so lets keep remembering that we are a special breed of people , who roughed it to get where we are now!
    I'm proud of all of you and am glad you toughed it out!
  8. by   Pamelita
    I could say nursing school was pretty tough!
    But GI and Ortho/neuro were the classes were I was like I don't wanna be a nurse anymore!!!
    The drug calculations were a chanllenge since I suck at math really bad, but I got good grades ( I don't know how)
    One challenge during my first year in nsg. school was that I was a 20 year old and I was still underage! I could not go to happy hour with my friends after classes!!! buuu
    Hang in there, its all worth it after all..
  9. by   Tweety
    My biggest problem in nursing school was actually fatigue. I worked for Pizza Hut about 40 hours a week in the evening and weekends and was just tired all the time. I don't know how I did it. Don't think I'd have the energy today, but I was very very driven back then.

    Being male, I was quite intimidated with OB but managed to make it through. My OB patient was a woman who had four previous deliveries, she had an epidural and slept most of the time. She didn't mind me being there at all. It was amazing when her child was born.
  10. by   ICUBecky
    my biggest challenge...resisting the temptation to go out every night with my non-nursing major friends. i definitely liked to go out!! also, getting up really early in the morning for clinicals. yuck. i'm definitely not a morning person.

    i didn't like community health and psych rotations. god bless, those who do it!!
  11. by   KP RN
    Organic chemistry--
    After 20 years as a nurse, I've never had a situation in which I had to explain the clinical significance of benzene rings, valences, or carbon bonds...
  12. by   kelligrl
    Well, I have eight freakin' days left and seriously, my biggest problem is the MAN that I'm married to. I love him, but could he get any less FREAKIN' supportive?? I swear he's threatened by the whole d**n thing!! Today FLIPPED out because I was supposed to be off Sat., but remembered I had a school thing to do from 8-12. Not even a whole day!!

    I'm thinking he better get over it, real quick....Geez he makes my head hurt.....:stone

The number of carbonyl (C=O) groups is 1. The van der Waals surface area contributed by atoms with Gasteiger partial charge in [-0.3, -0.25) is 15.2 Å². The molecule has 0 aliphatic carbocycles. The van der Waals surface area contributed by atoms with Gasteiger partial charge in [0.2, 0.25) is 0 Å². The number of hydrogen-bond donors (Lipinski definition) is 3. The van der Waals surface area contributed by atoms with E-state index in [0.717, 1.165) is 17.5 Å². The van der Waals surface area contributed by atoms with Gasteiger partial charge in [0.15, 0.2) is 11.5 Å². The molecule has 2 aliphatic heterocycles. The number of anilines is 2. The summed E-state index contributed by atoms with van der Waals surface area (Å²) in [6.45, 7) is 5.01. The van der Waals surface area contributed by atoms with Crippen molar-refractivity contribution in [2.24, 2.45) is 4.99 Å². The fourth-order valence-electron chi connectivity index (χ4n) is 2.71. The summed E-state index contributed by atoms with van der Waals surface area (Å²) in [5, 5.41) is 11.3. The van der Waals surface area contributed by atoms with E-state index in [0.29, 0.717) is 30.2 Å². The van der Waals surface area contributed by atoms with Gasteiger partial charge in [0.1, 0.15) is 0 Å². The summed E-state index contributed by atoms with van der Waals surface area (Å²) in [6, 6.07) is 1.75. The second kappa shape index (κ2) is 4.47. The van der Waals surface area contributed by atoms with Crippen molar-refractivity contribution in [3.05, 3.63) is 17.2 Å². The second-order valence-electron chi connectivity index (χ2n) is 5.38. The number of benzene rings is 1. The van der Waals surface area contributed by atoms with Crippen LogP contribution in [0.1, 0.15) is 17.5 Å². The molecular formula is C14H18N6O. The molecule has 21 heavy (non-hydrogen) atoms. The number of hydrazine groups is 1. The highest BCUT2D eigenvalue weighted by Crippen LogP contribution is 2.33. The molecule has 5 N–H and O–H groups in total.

OK, I'm done.

    Oh yeah, and I hated Peds. Making little kids cry sucks.
  13. by   nimbex
    Mine was my obsession with learning "skills", I was so disgruntled that I would lack"basic skills" at graduation that I led a mini revolt to try to re-vamp clinicals (like I knew what was best)!!!! HA!!!

    It took a while, and a critical care position to learn that I can teach a monkey to shoot cardiac outputs and hemodynamics, but that little devil doesn't know what to do with the wall of drips after the numbers print out !!!!!
  14. by   kimmicoobug
    My hardships while in the program currently is time management...not with regards to my patients, but in regards of trying to manage my home, kids, husband (biggest whiner of my time), studying, care plans due every Friday, and various other homework assignments. I don't find the material very hard (except CV does have quite a bit to digest). One example of my time management suckage is with halloween being last week. Instead of working on my care plan that was due Fri. morning on Thursday, I took my kids trick-or-treating. I had since Wed. night to do this lengthy assignment, but instead chose to shop for costumes. I also had other assignments due in this two day period, so my care plan did not get turned in on Fri. morning. It was not finished until 4 pm Fri. and ultimately got turned in on Monday morning. Luckily, I have a really good relationships with my instructors. This particular instructor knows that I am a strong student. I was honest and told him my priorities for those few days were not my clinical paperwork, but my kids since no one else could take them out on Thurs. I haven't been late with any other assignments, so I think my instructor is OK with it.

    As far as any particular subject matter, probably cardio. Learning meds are cake, it is just the heavy concepts.

    In the hospital setting, I have problems with ortho/neuro. For some reason, when I get on that unit, everything seems to go wrong for me. And because of this I have developed anxiety which potentiates the problem.